(See the creative writing prompt based on this poem here!)

Eating Together. Think about that phrase. What feelings or images does it spark in you? What does it make you think about?

Whether family gatherings, celebrations, times of tragedy, eating together, sharing a meal over a table is something we all do, in any culture, in any country. What feelings do those memories bring? Warmth? Tension? Savoring — both the food and the time together?

Read the Poem.

Print and read Li-Young Lee’s poem “Eating Together” here.

First, read the poem a few times, out loud if possible. On first reading, what does this poem seem to be about? What feelings come up when you read? Which lines or details stand out to you, or seem most important? Any words you don’t know or lines you don’t quite understand yet?

Make a few notes of your first impressions, even just feelings, now. We’ll come back to your first reactions later…

Naming in Poetry

Let’s begin just with the first three lines of this poem. What are the things named here?

In the steamer is the trout   
seasoned with slivers of ginger,
two sprigs of green onion, and sesame oil.   

steamer, trout, seasoned, slivers of ginger, sprigs of green onion, sesame oil. All of the main words (besides connecting words like “in,” “the,” “with,” etc.) lovingly list the ingredients of the dinner. I say lovingly because not only is the poet devoting three lines to this careful list, but also the sounds of the words, how they’re chosen is beautiful. There are soft s’s, the hard landing on “trout” (the main ingredient), the lovely rhyme of “steamer” and “sliver” and “ginger,” the soft accent of “g” in “sprig” and “green.” Can you find more repetition of sound here? What’s the effect for you?

Lee (the poet) continues with naming, listing:

We shall eat it with rice for lunch,   
brothers, sister, my mother who will   
taste the sweetest meat of the head,   

Again, there’s a pleasure in the simple “with rice” and “for lunch.” Lunch is a common word, a daily routine. But here just that simple word is something to be savored.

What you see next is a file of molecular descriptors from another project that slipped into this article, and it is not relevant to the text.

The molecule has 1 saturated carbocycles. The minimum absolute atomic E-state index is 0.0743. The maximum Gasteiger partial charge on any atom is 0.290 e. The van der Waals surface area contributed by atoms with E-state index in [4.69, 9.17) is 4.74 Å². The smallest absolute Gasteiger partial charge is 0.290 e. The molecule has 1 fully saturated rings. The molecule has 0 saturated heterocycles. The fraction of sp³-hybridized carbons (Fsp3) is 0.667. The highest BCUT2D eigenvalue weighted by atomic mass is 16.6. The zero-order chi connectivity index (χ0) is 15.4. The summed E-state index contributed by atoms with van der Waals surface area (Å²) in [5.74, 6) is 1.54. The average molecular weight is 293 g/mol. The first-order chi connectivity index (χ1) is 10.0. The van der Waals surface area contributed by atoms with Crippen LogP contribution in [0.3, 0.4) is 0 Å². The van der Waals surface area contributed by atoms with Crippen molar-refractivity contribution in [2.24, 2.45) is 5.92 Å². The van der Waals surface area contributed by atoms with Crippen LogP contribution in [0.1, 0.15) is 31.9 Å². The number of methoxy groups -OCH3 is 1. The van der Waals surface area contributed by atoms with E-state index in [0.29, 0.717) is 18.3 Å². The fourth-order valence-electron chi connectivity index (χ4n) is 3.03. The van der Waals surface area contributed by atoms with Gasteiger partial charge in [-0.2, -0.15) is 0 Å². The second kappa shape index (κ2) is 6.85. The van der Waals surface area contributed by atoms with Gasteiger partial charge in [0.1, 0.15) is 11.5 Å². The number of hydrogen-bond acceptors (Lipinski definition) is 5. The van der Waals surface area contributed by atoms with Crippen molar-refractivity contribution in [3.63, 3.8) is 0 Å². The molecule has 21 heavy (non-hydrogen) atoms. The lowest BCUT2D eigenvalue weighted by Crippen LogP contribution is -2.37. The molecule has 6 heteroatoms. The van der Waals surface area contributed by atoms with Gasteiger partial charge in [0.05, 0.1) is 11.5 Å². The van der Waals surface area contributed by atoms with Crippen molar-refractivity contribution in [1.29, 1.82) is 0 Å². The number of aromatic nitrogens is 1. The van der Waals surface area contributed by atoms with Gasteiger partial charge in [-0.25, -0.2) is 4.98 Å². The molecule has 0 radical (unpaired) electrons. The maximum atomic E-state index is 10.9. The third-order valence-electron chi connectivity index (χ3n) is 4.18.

Then in the next line, what does he name?

Brothers, sister, my mother who will …” Again, like “lunch,” we have the naming the some of the most basic vocabulary in language, the first words you learn when learning a new language: brothers, sister, my mother.” These are so commonplace and simple words, yet when the speaker says them here, I feel an honoring of them, a reverence.

And, why use six lines in a 12-line poem to list every ingredient of food, the simplest words for family members?

Poets often do this listing or naming in poetry to honor things, to acknowledge their presence — even things that seem commonplace, that we see every day. Think about how many objects or people you see everyday, many times without really seeing them. Somehow when poets write things into poetry, give them that attention — like placing “brothers, sister, mother, together (!) on that one line — it honors them.

(Walt Whitman, one of poetry’s most famous “namers,” wrote many poems simply listing the people he would see on the street in this country, and somehow bringing them all together in a poem brought them together even if they didn’t notice each other or feel connected in everyday life.)

So Lee, here, devotes half of this poem to naming the food, the people together at the table — a way to give honor and appreciation for their presence, for the moment of gathering.

Shifts in Poetry

Then, the focus turns to the mother’s specific dish and the way she eats:

brothers, sister, my mother who will   
taste the sweetest meat of the head,   
holding it between her fingers   
deftly, the way my father did   
weeks ago. 

Do you see how much space here the mother gets? Almost four lines in this short poem are dedicated to describing the mother’s eating.

What is she eating? How is it described?

“taste the sweetest meat of the head.” Again, such a simple verb: taste, and a lovely internal rhyme “sweetest meat.” Mother gets to eat the “sweetest meat” of the head. Is she the most honored one, then? And I can see her savorig it, holding it between her fingers deftly.

What is “deftly”? If you don’t know the meaning of the word, how do you imagine it looks?

Deft means (denotation) skillful, or nimble — but there’s a connotation too. How does it feel? The word in this context feels soft with it’s “f” and “l” sound. I can see the mother carefully, softly but intentionally holding that meat, savoring it.